is a favorite hauling-out location of these large and noisy mammals. Sometimes they will stay
on the jetty and avoid divers, and at other times they will dive down and check us out. Diving
with marine mammals is a delightful experience.
While most sand bottoms are generally uninteresting, this one is dotted with sand dollars, sea
pens, and aggregating anemones, many of which have intricately colored radial disks.
Translucent tentacles of white, orange, and purple tube-dwelling anemones wave to-and-fro in
the surge. Sand-rose anemones are found in deep water near the end of the breakwater.
Look for a large anchor in shallow water near the entry as you swim along the breakwater.

There are quite a few rainbow nudibranchs here and they are a real treat to discover. These
deep red mollusks are the largest
nudibranch found in California waters.
They owe their existence to the tube
anemones, on which they feed, mate,
and lay their eggs. When disturbed, they
fly through the water with an undulating
motion California Spanish dancer.
So if you have not dived the Breakwater
since you were certified, I encourage
you to check it out. All of the diver
support services you could ever ask for
are within an easy walk, and the sea
lions and little critters make for a very
enjoyable dive.

At-A-Glance
Location: At the south end of Cannery Row in the City of Monterey.
Access and Facilities: Fee parking is available at the foot of the Coast Guard Pier and in
several large parking lots up the hill from the water. The lots fill up quickly in summer and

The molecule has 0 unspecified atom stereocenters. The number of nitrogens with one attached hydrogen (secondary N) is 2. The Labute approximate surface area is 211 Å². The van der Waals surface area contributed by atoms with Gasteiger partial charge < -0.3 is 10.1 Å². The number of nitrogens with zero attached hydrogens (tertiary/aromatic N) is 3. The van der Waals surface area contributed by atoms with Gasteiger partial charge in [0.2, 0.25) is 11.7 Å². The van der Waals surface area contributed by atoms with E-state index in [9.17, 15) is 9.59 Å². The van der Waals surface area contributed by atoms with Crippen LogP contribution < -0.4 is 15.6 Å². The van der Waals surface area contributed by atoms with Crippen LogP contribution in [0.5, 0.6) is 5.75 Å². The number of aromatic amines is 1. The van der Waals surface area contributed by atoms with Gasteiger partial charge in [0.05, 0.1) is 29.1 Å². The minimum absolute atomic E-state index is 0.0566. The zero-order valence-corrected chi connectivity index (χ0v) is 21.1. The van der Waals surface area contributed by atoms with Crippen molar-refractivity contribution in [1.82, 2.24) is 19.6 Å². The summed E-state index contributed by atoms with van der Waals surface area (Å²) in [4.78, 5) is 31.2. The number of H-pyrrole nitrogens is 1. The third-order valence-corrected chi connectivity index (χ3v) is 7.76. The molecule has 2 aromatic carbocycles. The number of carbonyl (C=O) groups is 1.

during salmon season, so plan on getting there by 8 AM on weekends. Access is via a short
set of concrete stairs and a wide, calm beach. There are restrooms, fee showers, deli, and a
free launch ramp.

Depth: 10-60 feet
Visibility: 10-30 feet
Skill Level: Novice to advanced
Visibility: 15 to 30 feet
Amenities: M/F restrooms at Coast Guard dock and near the end of Cannery Row &
Reeside.
Hunting: None for divers.

The Breakwater is part of the Edward F. Ricketts State Marine Conservation Area, where only
recreational take of finfish by hook-and-line is permitted.
Photography: Excellent macro photography as well as good opportunities to photograph sea
lions and octopuses. Only get your wide-angle lens wet on exceptionally clear days.

Hazards: Divers should watch for boat traffic. This site is the most protected entry in the
Monterey Area.

Site Info from California Diving News:

Rediscovering The Monterey Breakwater

General Guidelines for After Work & Night Dives: To participate in after work dives or night
must carry a minimum of two lights, one main light and one marker light (usually attached to
valve). The dive must be terminated if a person experiences a malfunction of his/her light(s).
Carrying three lights is strongly recommended so that dive team can continue the dive if one
ceases to function.

For everyone’s diving pleasure, the club would like to thank all participants
for RSVP by email to info@montereybayseaotters.org .